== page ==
- The Forerunner 235 latches onto GPS signal immediately, while I’ve had to wait several minutes with the Vivoactive 3, especially if I’ve changed geographical location (like one country/state to another). After that initial GPS signal search, the Vivoactive 3 still takes 10-30 seconds to find signal. I didn’t use the Forerunner 235 in different locations, but it was still faster than the Vivoactive 3 in the same location.
- There’s no touchscreen, which can be easier to use if you have gloves on, or if your hands are cold. The button navigation is also intuitive and easy to use. The Vivoactive 3 has a touchscreen and only one button with long-and short-hold navigation, so it can sometimes take a couple tries to get what you want with the button.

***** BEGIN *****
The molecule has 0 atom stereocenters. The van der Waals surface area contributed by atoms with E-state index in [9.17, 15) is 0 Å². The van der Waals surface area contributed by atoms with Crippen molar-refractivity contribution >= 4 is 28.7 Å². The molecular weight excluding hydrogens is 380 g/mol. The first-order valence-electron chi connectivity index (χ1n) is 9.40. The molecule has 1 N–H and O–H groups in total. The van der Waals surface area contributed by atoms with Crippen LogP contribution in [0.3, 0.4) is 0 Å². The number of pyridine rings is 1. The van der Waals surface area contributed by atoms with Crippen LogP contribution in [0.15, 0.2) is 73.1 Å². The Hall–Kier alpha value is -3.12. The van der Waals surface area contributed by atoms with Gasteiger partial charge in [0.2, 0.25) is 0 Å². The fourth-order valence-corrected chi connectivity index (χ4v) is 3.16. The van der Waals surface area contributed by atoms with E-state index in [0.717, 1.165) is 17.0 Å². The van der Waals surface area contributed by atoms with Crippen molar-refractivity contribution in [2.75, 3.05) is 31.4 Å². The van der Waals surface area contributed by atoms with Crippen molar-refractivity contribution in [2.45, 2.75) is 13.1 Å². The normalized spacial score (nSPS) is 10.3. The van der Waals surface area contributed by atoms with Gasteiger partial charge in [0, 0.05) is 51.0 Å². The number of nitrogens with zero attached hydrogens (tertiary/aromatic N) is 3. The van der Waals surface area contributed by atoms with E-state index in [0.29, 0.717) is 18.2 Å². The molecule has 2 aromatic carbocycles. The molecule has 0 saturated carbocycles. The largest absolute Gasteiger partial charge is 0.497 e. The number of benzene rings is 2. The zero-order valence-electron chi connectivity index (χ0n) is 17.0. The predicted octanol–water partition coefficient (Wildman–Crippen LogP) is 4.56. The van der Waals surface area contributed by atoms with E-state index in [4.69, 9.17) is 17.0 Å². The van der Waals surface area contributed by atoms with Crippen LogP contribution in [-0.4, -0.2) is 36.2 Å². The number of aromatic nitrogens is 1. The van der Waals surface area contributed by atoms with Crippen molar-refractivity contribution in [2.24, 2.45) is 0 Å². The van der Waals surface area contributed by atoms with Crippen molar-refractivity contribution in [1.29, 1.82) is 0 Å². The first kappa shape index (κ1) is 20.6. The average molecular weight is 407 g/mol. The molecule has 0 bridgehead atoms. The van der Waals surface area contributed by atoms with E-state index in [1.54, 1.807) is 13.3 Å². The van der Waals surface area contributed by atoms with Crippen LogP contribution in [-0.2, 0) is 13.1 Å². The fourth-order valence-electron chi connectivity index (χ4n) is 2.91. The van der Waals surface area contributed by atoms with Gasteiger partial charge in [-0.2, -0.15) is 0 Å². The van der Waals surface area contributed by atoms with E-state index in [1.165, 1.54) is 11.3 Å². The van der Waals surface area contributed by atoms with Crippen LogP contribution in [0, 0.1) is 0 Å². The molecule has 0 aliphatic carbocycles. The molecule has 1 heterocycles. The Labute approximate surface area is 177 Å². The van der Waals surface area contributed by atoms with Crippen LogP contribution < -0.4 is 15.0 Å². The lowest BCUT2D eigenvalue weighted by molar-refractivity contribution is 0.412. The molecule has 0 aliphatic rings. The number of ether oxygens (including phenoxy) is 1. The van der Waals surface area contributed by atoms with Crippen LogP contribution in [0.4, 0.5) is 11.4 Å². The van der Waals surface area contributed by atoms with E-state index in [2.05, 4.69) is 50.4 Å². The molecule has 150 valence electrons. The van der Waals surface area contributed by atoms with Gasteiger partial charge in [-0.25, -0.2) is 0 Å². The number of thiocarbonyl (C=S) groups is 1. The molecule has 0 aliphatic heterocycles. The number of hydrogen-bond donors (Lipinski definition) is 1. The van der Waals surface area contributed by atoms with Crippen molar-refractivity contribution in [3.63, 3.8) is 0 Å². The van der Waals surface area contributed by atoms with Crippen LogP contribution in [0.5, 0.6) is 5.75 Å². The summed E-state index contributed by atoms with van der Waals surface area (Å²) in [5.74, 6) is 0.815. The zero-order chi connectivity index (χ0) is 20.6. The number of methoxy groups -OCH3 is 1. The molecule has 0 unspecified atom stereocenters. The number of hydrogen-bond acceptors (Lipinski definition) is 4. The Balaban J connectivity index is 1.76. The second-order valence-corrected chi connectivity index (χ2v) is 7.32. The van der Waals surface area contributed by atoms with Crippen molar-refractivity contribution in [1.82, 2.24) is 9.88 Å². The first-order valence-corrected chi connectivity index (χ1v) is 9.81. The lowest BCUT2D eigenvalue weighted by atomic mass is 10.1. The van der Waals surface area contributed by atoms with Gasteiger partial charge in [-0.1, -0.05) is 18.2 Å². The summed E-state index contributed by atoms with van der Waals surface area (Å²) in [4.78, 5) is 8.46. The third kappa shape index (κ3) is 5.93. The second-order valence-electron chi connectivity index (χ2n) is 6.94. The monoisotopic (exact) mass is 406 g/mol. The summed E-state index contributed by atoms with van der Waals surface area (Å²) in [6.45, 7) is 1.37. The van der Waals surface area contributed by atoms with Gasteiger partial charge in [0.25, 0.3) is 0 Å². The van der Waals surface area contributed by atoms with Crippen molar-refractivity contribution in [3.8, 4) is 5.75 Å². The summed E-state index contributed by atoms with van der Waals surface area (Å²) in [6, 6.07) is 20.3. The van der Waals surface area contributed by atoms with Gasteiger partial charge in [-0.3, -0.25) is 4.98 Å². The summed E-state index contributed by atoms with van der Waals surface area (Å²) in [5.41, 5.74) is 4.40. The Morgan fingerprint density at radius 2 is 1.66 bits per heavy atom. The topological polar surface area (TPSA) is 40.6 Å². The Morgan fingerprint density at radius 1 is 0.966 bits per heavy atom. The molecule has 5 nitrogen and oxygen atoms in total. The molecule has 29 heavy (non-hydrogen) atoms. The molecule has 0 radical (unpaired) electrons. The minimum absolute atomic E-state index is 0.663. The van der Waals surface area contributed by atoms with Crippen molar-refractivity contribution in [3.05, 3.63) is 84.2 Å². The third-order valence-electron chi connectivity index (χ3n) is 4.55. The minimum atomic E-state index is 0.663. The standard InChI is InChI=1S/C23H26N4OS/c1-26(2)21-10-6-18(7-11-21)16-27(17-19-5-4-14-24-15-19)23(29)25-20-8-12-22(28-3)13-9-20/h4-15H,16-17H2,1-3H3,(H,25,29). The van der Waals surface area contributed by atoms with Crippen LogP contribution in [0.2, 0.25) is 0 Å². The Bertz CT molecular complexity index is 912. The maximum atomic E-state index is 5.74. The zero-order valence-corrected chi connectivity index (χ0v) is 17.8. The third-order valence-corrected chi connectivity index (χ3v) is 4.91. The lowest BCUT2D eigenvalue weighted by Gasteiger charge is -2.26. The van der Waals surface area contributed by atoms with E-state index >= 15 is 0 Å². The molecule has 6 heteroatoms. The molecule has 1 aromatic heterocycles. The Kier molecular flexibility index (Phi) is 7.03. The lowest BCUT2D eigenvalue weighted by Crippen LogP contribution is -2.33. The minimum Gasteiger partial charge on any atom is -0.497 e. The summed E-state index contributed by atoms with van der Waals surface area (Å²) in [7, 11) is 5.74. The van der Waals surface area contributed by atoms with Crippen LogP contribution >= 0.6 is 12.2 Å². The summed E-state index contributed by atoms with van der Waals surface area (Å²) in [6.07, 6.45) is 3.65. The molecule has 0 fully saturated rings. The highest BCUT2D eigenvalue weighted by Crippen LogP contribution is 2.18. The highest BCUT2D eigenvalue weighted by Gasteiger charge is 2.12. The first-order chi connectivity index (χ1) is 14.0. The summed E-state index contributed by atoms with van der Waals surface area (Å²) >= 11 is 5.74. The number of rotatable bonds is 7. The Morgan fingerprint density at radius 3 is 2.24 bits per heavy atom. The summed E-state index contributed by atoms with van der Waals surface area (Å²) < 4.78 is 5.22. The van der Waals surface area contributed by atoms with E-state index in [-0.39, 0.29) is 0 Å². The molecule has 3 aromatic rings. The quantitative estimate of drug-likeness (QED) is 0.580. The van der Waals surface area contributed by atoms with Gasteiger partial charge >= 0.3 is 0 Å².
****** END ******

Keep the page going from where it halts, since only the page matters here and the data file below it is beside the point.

- This watch comes with a recovery advisor, which recommends the amount of rest time/easy efforts you should take after a run, based on your effort. It’s also equipped with a race predictor, which gives you projected race times based on your runs. These were not very accurate for me, but I also have heard from others that they’re uncannily accurate for them. I think it depends a lot on what you’re training for and how often you’re running. Since I cross-train most days, it might be more difficult to get accurate race prediction times.
- The Forerunner 235 has Audio Prompts, which aren’t available in the Vivoactive 3. You can set up your Garmin Connect app to include announcements during your workout, including: pace, speed, heart rate, lap number, lap time. You must have your phone with you though, as the prompts come from your phone, and not your watch.
Reasons to Pick the Vivoactive 3